• Clarity in Statutory Language: The clarity or ambiguity of statutory language becomes crucial in the context of cybersecurity laws. If a statute is clear and unambiguous, courts may not defer to agency interpretations under Chevron and may instead apply the plain language of the law. However, there is often ambiguity. For example, the 2020 National Defense Authorization Act (NDAA) Section 1648 is a statutory requirement for the DoD to create a “framework to enhance cybersecurity” of the US Defense Industrial Base (DIB). Within section 1648(C)(2), which is not one of the nine elements of section 1648 but a “matter of consideration,” it mentions the pilot program of CMMC along with “risk-based methodologies, standards, metrics, and tiered cybersecurity requirements” for the DIB. CMMC is not “clear and unambiguous” as a “matter of consideration” since it does not constitute the “comprehensive framework” since CMMC only addresses part of the scope (e.g., it ignores classified and Uncontrolled Unclassified Information (UUI), while only focusing on Controlled Unclassified Information (CUI).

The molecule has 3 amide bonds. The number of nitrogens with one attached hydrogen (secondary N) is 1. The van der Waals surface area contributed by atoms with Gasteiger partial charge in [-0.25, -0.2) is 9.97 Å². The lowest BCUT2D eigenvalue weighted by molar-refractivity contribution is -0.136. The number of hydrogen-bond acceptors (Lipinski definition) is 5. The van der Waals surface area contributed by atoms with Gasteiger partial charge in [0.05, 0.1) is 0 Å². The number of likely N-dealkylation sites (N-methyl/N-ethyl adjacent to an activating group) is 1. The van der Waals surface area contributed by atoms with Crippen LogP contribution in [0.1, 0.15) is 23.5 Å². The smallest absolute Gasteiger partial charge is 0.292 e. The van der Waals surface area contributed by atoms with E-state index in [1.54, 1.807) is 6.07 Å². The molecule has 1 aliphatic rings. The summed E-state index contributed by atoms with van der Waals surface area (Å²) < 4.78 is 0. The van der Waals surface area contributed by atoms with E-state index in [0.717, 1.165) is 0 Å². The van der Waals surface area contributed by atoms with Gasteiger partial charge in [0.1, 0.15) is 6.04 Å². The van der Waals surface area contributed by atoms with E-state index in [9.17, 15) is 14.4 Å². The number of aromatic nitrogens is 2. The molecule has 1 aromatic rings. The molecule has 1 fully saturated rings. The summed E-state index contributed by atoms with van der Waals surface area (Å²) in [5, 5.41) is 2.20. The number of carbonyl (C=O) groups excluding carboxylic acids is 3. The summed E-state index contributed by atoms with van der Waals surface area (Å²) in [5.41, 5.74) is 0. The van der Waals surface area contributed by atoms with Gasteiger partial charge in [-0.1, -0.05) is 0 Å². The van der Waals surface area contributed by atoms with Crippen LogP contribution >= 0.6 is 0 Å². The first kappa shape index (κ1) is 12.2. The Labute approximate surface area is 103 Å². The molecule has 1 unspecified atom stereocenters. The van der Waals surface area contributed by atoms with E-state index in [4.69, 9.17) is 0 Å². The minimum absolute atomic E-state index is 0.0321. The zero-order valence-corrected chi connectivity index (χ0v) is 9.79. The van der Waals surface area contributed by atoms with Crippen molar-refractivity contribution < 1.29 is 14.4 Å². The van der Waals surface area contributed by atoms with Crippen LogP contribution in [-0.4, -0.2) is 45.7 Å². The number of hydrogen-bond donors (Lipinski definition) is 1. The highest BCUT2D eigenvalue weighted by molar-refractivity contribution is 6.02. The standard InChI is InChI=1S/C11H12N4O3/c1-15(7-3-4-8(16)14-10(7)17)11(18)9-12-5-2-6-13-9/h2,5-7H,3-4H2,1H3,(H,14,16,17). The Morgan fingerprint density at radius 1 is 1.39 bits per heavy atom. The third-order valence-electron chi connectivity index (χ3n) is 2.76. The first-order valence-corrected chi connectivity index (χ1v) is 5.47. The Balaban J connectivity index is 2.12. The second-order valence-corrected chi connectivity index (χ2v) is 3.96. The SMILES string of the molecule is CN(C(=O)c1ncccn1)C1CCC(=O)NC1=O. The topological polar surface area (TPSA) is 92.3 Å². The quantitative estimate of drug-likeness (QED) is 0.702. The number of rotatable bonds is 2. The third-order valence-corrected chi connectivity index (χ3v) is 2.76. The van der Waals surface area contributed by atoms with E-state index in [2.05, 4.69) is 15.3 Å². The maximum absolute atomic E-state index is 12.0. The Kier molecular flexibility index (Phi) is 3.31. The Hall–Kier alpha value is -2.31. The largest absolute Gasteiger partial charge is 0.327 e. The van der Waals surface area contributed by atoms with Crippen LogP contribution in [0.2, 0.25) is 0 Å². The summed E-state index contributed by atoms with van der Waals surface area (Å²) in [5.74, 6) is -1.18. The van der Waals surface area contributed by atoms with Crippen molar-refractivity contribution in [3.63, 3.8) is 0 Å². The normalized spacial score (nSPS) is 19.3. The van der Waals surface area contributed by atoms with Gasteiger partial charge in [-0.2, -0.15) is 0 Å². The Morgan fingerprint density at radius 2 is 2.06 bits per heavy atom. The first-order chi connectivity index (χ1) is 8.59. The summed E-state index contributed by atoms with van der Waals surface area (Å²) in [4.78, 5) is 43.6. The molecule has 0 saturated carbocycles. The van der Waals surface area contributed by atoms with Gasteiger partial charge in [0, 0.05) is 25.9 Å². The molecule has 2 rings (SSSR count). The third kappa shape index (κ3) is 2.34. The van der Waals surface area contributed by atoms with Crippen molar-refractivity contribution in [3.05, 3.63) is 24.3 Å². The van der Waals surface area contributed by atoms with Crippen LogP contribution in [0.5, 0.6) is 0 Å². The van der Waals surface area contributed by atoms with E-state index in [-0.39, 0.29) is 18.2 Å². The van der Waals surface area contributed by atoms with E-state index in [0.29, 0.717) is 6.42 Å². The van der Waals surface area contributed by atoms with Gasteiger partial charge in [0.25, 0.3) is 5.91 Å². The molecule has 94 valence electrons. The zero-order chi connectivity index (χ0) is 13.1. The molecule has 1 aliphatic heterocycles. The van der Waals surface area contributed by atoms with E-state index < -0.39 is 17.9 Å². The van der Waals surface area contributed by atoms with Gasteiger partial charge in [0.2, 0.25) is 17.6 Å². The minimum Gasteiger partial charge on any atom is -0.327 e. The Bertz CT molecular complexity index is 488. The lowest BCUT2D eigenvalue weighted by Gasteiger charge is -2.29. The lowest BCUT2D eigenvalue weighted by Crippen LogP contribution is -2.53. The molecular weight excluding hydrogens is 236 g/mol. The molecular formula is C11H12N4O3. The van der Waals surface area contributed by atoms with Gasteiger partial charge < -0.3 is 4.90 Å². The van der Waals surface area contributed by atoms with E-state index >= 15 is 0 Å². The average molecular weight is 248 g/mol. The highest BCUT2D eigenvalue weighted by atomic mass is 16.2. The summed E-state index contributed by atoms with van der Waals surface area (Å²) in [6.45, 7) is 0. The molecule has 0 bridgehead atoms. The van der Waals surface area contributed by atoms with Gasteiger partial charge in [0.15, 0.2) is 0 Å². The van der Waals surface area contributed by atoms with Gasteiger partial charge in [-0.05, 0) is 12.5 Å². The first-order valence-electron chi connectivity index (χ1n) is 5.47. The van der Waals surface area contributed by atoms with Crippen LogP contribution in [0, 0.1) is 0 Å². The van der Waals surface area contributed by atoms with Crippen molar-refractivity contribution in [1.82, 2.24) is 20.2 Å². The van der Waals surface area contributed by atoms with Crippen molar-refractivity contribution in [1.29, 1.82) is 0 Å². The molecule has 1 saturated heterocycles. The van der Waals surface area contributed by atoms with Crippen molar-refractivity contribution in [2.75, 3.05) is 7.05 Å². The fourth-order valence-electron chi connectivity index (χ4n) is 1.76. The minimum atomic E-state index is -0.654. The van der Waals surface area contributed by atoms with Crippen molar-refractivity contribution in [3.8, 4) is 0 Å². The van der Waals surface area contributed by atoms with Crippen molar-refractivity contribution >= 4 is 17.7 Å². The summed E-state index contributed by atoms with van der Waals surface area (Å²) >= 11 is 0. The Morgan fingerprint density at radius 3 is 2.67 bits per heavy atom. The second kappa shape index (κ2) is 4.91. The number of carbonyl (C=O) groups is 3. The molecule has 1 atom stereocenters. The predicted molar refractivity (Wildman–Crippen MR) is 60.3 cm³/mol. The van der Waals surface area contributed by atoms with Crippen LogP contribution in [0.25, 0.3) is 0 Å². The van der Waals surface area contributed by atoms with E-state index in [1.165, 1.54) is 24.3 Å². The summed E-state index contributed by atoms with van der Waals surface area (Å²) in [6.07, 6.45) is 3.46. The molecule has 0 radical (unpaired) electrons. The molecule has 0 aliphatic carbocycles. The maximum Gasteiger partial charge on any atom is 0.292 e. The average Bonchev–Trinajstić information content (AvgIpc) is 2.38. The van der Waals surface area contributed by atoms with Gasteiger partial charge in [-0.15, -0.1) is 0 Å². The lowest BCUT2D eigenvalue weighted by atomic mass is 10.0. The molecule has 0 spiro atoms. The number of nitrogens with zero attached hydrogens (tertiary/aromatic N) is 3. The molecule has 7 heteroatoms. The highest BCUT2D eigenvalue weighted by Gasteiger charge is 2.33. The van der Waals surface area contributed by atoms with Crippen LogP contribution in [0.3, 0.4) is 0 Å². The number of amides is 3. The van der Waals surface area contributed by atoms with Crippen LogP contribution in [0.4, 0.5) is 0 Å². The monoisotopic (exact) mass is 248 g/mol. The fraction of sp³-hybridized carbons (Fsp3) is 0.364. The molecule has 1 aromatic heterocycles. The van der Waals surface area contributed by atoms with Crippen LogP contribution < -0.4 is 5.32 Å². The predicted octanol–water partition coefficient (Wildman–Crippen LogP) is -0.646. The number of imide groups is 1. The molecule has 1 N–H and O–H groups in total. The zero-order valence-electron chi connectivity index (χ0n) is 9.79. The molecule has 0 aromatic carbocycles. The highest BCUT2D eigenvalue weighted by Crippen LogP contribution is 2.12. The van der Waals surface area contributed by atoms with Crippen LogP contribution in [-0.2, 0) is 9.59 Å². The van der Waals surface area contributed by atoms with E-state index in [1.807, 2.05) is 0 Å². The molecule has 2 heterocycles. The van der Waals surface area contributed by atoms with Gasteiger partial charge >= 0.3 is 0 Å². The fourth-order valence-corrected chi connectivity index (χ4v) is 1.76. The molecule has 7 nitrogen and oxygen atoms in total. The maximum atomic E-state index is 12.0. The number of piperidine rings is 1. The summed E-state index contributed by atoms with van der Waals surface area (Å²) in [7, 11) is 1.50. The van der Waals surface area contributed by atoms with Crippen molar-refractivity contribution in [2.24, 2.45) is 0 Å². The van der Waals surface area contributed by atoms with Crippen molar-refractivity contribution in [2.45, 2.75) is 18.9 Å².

• Potential for Judicial Review: Critics of Chevron deference argue that it may limit the extent of judicial review and oversight of agency actions. In the cybersecurity context, this could impact the ability of affected parties to challenge regulations or enforcement actions in court.
  • Consistency and Predictability: The application of Chevron deference can contribute to unpredictability in the enforcement of cybersecurity laws. This unpredictable nature hurts smaller organizations far more than larger organizations.

It's worth noting that the impact of Chevron deference on cybersecurity laws may vary depending on the specific agency involved, the nature of the regulations, and the statutory framework in question.

Note: This is not legal advice, just intellectual food for thought for cybersecurity practitioners about possible changes in 2024 that impact our profession.